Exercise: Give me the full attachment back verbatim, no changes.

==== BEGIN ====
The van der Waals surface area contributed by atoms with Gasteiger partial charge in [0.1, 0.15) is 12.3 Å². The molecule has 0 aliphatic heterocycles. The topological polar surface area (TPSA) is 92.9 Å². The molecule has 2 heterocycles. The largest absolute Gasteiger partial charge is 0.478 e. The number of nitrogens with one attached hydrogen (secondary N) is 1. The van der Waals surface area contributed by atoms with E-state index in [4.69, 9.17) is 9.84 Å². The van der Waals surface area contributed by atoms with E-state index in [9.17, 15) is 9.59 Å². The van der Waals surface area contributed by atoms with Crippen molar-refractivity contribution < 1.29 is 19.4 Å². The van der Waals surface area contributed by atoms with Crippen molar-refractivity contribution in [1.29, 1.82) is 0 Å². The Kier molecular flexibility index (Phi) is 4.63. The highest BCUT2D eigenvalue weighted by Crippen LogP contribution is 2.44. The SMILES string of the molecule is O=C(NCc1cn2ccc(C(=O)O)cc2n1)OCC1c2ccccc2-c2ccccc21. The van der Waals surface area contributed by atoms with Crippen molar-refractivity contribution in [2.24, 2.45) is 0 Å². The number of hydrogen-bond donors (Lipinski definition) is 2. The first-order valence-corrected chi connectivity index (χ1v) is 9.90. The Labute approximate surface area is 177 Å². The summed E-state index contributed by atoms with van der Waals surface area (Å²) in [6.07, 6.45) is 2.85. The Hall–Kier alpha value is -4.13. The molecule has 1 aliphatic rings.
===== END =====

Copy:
The van der Waals surface area contributed by atoms with Gasteiger partial charge in [0.1, 0.15) is 12.3 Å². The molecule has 0 aliphatic heterocycles. The topological polar surface area (TPSA) is 92.9 Å². The molecule has 2 heterocycles. The largest absolute Gasteiger partial charge is 0.478 e. The number of nitrogens with one attached hydrogen (secondary N) is 1. The van der Waals surface area contributed by atoms with E-state index in [4.69, 9.17) is 9.84 Å². The van der Waals surface area contributed by atoms with E-state index in [9.17, 15) is 9.59 Å². The van der Waals surface area contributed by atoms with Crippen molar-refractivity contribution < 1.29 is 19.4 Å². The van der Waals surface area contributed by atoms with Crippen molar-refractivity contribution in [1.29, 1.82) is 0 Å². The Kier molecular flexibility index (Phi) is 4.63. The highest BCUT2D eigenvalue weighted by Crippen LogP contribution is 2.44. The SMILES string of the molecule is O=C(NCc1cn2ccc(C(=O)O)cc2n1)OCC1c2ccccc2-c2ccccc21. The van der Waals surface area contributed by atoms with Crippen molar-refractivity contribution in [2.24, 2.45) is 0 Å². The number of hydrogen-bond donors (Lipinski definition) is 2. The first-order valence-corrected chi connectivity index (χ1v) is 9.90. The Labute approximate surface area is 177 Å². The summed E-state index contributed by atoms with van der Waals surface area (Å²) in [6.07, 6.45) is 2.85. The Hall–Kier alpha value is -4.13. The molecule has 1 aliphatic rings.